The Child’s Right to Wonder
By Angelina Lloyd, MEdPsy
In the Autumn of 2009, I drove to school beneath a canopy of sun dappled leaves turning orange, yellow and red. I mentally prepped for my morning line time, eager to present a lesson on the changing seasons. Imagine for a moment: the lights of the classroom dim and a single lamp, sans shade, stands bright at the center of the circle, the sun. I theatrically raise a rainbow colored globe tilting on its metal axis, the earth. I turn it ever so slowly, explaining that one rotation of the earth on its axis is a single day. Together we watch light fall on globe, night and day. I demonstrate the spinning of its axis as we make our year-long trek around the sun, 365 (and ¼) days. I point out how the northern hemisphere tilts away in the cooler months and toward the sun in the warmer months. Voila’, seasons explained.
I parked my car, ready to set things up before the children arrived. And then, quite suddenly, as I stepped onto the sidewalk, a leaf let loose from a branch above and twirled in widening circles toward the ground, landing amidst a raucous display of color. I was transfixed, my lesson forgotten amidst the beauty. I listened to the crunch of leaves as a dog and its human walked past. Unexpectedly, I no longer felt prepared for my circle time. Standing on a mosaic of color, I was humbled by my own, well intentioned arrogance. Why did I think it was my job to explain something without first pausing alongside the children to WONDER? Why would I prioritize my knowledge over their curiosity? Why, when so many young children are experiencing their first conscious Autumn, would I not join them in their discovery?
That moment changed the arc of my teaching career.
I ditched my carefully prepared lesson and sat down at the circle beside them. I said, “Whoa!!! Something major is happening outside! On my way to school I noticed the leaves that were green, just last week, are now yellow and orange and red!!! Have any of you noticed this?” The enthusiasm in the room was palpable. The children’s faces lit up, eager to share. Instead of offering answers I joined in their curiosity. Why are the leaves changing? What does fall mean? Why do some trees drop their leaves while others do not? Why are these leaves red and those yellow? How does it work? We talked for days, then weeks. Their excitement only increased. They brought in leaves and acorns alongside theories about why this might be happening and how. A four year old girl with bright blue eyes suggested, “Maybe the leaves like the color green, but they wear it so long it gets dirty and changes colors. And so they have to take it off.” A four year old boy with his brow furrowed in concentration offered, “If leaves stay green, they’ll get frozen, so they change colors. Every leaf changes color. And then the tree goes to sleep. Yep. That’s it” Their ideas and thoughts swirled around us, brightly colored and full of possibility.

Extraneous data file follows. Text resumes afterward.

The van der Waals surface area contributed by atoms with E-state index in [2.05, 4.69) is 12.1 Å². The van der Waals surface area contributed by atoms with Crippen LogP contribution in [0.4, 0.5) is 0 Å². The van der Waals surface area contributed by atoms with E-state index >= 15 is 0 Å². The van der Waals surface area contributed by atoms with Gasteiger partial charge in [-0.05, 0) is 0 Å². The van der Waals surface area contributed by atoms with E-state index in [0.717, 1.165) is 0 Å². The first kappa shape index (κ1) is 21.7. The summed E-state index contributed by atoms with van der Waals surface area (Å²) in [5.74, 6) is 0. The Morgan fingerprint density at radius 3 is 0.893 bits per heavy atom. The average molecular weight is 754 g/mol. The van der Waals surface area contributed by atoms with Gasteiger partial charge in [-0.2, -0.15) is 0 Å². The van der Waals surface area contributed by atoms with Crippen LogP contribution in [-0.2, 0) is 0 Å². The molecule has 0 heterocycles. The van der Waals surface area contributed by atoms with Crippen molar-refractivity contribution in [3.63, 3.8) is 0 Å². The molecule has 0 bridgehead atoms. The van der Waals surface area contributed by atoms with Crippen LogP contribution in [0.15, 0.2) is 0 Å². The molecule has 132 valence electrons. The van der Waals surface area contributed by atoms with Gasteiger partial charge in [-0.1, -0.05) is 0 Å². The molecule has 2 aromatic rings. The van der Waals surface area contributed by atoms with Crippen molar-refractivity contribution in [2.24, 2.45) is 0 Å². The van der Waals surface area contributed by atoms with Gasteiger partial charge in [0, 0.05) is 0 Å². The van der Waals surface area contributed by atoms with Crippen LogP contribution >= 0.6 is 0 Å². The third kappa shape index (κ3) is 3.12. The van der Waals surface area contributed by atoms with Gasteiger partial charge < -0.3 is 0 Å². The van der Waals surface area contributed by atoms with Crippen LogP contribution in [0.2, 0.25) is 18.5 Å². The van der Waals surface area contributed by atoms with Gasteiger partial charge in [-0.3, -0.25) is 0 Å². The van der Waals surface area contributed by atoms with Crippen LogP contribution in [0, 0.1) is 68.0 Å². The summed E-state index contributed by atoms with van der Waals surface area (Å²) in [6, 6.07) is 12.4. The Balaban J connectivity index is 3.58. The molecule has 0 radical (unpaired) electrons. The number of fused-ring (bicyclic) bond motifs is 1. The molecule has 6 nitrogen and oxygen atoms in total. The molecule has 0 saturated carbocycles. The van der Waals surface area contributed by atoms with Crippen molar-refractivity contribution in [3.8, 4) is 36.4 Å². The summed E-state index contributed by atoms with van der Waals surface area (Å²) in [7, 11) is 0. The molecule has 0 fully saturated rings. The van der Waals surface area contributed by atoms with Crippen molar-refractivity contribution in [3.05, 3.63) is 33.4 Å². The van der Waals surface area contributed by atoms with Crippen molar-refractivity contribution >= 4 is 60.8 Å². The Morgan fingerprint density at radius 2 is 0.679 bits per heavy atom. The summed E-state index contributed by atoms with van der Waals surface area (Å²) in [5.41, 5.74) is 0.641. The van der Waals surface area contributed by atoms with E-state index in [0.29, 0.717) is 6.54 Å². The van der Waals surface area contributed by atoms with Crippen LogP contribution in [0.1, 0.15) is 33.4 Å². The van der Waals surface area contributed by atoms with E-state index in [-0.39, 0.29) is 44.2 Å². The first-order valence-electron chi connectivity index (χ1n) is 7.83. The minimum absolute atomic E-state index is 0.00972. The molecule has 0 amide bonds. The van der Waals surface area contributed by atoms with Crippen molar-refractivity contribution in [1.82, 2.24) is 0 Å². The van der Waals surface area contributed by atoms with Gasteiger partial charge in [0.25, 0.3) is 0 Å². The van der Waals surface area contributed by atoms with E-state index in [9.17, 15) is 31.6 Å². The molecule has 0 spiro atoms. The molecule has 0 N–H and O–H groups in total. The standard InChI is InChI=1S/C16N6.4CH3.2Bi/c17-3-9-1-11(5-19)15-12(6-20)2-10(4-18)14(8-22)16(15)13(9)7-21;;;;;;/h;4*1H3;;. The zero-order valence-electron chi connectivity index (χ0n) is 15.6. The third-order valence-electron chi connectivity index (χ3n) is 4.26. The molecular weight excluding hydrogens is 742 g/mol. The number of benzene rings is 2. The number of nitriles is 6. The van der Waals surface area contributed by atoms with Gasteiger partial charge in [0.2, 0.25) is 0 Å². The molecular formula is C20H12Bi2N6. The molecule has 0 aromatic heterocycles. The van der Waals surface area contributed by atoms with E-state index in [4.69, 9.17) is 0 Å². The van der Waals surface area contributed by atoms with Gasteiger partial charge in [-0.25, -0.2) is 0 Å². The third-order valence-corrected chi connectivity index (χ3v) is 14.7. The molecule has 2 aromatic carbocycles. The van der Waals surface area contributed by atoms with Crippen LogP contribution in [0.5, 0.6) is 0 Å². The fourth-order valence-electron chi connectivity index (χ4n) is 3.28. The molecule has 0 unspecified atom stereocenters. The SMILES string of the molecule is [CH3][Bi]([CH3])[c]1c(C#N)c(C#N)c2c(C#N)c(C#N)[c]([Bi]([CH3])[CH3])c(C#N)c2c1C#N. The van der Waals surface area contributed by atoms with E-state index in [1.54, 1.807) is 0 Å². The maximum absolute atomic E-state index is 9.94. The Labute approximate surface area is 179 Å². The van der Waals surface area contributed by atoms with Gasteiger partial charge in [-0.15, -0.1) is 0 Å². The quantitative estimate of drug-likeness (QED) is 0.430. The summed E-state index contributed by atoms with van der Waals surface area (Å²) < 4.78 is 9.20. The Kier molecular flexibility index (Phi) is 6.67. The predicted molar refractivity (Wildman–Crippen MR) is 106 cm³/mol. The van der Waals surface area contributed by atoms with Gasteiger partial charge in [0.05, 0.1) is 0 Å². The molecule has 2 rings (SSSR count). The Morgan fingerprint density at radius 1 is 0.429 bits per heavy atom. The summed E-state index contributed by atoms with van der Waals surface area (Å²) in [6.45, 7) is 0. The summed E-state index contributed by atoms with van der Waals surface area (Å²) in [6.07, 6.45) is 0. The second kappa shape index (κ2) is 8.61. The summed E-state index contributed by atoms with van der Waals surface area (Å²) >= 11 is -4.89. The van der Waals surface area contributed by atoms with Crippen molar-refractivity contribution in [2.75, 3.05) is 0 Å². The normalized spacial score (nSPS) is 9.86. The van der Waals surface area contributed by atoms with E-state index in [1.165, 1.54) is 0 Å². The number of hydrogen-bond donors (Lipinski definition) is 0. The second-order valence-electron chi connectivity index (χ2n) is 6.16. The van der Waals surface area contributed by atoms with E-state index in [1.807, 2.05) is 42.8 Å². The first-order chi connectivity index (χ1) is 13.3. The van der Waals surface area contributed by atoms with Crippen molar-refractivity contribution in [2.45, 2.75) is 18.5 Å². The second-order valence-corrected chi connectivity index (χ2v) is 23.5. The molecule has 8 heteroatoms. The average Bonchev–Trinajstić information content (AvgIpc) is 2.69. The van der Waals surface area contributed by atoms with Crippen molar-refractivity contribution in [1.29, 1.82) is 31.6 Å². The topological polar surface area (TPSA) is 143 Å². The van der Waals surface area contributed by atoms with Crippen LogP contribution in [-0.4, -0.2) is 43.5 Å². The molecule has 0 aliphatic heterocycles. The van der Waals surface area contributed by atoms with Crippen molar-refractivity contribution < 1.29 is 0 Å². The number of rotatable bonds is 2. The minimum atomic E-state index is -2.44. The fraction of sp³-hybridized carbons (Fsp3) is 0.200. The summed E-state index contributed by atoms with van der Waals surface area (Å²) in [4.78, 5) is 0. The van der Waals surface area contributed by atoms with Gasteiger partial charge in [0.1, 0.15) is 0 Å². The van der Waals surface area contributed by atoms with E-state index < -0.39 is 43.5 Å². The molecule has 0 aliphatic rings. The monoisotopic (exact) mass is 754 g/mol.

We examined the leaves and the trees. We watched the thermometer posted on the classroom window. We graphed the temperature. It was getting cooler. We posited new theories. I wrote down their ideas, falling in love with their words like poetic invitations to wonder. Did I ever give that lesson? Yes, months later, but by then it wasn’t me sharing “my” knowledge, it was our understanding coming to fruition. It didn’t end our wondering it just broadened the scope of our questions.
I’ve never been more grateful than I am for that single leaf, twirling to the ground, which invited me to pause, to linger and to wonder. Life is a beautiful mystery and no matter how many answers we have there will always be more to discover. I know it can be uncomfortable, but we can trust the children and ourselves to linger with the questions. While I may have an answer, it has been my experience that “I don’t know” is one of the best tools in my teaching toolkit. Curiosity is the cornerstone of learning. When we encourage the right to wonder, we are transported, however briefly, into the landscape of childhood, where we might rediscover something great and genuine- a life filled with wonder. Together we might take a moment to pause in awe at the beauty that surrounds us, one twirling leaf at a time.